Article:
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NEWS UPDATES Asean Affairs     June 30, 2017  

Ethnic Media Conference demands end to laws that oppress media freedom

The 5th Ethnic Media Conference ended with a decision to request an end to laws that are oppressing freedom of speech and the press.

The request appeared in a statement published on the last day of the three day conference held from June 26-28 in Loikaw city, Kayah State.  

“We heard the news that the military had arrested one journalist from Irrawaddy and two journalists from DVB Multimedia group who went to cover a drug-burning event organized by the Ta’ang National Liberation Army (TNLA) on the first day of the conference.That is why all representatives from media groups requested the release of the detained journalists and termination of laws oppressing media freedom,” said Nai Kasuah Mon from Burma News International which led the conference.

During the conference, Ethnic media organizations came up with four statements and decided to hold the 6th Ethnic Media Conference in Kayin State.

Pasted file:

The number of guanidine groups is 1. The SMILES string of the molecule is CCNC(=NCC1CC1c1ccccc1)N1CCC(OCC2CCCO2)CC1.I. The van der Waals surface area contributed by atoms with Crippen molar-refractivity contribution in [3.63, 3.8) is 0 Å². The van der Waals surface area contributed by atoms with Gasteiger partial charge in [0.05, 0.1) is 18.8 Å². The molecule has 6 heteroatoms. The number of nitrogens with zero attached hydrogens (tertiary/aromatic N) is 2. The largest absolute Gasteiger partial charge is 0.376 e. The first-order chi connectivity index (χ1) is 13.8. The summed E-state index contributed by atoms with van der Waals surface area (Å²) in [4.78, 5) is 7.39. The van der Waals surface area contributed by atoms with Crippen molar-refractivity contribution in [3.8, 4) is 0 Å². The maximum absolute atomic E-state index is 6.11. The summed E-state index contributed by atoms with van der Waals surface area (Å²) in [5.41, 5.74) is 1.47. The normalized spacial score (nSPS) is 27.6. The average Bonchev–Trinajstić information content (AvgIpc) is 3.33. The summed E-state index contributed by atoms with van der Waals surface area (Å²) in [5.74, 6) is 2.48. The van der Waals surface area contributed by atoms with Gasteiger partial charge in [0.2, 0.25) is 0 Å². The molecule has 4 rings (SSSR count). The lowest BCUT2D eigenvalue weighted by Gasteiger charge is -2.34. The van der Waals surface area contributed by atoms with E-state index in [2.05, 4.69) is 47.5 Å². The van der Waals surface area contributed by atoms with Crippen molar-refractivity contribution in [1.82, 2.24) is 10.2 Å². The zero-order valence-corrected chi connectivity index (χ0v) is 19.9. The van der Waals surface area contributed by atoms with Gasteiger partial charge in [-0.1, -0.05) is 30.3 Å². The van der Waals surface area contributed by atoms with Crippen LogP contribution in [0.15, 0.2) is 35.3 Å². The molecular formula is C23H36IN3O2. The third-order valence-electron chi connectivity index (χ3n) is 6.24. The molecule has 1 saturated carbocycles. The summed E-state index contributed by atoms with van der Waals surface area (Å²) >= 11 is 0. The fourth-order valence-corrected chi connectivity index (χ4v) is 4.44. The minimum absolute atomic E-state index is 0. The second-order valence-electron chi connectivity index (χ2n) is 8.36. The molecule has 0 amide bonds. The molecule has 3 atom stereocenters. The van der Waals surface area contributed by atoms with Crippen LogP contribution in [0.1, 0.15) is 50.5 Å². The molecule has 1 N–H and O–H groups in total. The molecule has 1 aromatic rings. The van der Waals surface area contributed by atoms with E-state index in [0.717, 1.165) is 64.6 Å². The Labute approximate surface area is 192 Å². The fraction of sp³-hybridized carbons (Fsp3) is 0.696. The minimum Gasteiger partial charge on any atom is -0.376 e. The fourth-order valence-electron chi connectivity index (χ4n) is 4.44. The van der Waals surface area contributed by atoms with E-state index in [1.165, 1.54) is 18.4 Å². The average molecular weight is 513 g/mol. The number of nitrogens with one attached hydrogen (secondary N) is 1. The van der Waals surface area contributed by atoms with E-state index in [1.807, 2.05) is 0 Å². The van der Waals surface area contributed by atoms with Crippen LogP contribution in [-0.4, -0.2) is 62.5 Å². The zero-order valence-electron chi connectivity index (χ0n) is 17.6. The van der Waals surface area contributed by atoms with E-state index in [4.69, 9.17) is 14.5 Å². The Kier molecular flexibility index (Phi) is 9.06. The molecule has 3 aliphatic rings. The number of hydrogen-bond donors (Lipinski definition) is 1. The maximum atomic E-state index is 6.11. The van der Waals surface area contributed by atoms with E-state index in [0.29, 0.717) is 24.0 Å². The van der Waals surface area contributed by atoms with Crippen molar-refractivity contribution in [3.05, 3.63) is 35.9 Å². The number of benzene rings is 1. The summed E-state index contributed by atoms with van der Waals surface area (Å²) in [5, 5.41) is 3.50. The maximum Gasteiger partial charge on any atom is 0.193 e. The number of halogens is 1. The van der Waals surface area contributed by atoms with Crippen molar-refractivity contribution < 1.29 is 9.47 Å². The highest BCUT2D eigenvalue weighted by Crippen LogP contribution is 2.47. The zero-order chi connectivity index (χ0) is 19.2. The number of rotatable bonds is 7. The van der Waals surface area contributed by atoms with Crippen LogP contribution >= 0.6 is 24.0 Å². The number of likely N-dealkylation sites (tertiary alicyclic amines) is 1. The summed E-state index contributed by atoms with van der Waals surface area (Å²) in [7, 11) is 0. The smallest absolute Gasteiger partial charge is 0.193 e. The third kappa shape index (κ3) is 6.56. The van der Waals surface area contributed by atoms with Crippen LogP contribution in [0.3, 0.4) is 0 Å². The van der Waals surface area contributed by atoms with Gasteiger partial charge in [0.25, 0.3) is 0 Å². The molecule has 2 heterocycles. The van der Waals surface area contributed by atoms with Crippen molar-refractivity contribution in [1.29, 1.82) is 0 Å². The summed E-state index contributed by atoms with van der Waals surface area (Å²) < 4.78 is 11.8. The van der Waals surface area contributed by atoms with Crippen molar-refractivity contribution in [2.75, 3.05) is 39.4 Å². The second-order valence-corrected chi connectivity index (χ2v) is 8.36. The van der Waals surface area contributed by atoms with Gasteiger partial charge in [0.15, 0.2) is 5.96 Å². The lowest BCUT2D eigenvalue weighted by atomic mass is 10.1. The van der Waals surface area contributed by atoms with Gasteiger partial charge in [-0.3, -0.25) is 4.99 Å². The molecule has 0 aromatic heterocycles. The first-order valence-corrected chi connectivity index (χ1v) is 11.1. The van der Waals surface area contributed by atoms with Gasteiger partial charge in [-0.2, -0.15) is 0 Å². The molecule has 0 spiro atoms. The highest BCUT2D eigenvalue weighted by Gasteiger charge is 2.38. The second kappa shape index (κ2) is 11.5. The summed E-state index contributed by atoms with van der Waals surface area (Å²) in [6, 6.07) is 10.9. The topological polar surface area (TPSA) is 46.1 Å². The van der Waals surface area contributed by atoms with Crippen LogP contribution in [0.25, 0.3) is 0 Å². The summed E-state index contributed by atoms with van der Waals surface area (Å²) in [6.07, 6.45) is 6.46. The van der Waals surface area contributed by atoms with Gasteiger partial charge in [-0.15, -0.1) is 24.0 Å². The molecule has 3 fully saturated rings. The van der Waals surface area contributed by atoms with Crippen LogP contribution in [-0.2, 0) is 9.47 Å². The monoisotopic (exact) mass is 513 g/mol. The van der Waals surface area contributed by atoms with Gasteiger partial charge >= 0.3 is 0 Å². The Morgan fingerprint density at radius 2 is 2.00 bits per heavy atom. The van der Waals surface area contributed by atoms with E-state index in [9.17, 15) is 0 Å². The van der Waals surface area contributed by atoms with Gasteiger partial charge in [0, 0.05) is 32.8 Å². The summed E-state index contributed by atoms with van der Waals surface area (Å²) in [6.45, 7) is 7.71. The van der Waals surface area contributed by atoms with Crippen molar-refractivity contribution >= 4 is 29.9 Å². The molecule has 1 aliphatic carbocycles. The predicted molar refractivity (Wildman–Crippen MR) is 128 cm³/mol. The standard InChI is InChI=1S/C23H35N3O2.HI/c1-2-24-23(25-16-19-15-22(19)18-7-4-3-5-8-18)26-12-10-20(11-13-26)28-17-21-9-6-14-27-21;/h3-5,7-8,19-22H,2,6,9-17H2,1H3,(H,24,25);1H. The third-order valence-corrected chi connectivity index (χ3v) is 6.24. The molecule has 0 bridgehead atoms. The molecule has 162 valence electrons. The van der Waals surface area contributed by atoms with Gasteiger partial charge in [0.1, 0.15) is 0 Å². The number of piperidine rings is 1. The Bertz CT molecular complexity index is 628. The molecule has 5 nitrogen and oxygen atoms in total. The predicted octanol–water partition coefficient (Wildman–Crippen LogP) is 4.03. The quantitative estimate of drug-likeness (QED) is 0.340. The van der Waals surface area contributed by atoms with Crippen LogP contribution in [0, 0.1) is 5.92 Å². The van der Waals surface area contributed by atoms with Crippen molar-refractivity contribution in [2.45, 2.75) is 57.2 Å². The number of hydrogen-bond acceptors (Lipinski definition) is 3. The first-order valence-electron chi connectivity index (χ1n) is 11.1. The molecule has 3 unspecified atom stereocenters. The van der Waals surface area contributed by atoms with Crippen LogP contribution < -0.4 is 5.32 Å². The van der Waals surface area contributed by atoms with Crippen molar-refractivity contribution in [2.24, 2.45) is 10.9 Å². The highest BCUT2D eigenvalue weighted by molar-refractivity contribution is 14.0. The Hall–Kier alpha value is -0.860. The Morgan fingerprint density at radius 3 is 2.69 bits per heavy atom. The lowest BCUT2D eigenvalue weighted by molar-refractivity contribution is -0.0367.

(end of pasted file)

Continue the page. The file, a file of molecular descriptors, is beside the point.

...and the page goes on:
They also decided to continue negotiating with the government, press council, and other respective organizations and discuss media laws, and weaknesses in ethnic media. The June 28 statement also said they would hold Awareness Dialogues with state legislature/government and society.

During the period of building a democratic federal union, they plan to make a policy to get media freedom and amend the role of ethnic media.

176 representatives from ethnic media organizations from 7 states, main media organizations based in Yangon and Mandalay, government, and international organization attended the 5th Ethnic Media Conference.

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This year in Thailand-what next?

AseanAffairs   04 January 2011
By David Swartzentruber      

It is commonplace in journalism to write two types of articles at the transition point between the year that has passed and the New Year. As this writer qualifies as an “old hand” in observing Thailand with a track record dating back 14 years, it is time take a shot at what may unfold in Thailand in 2011.

The first issue that can’t be answered is the health of Thailand’s beloved King Bhumibol, who is now 83 years old. He is the world's longest reigning monarch, but elaborate birthday celebrations in December failed to mask concern over his health. More






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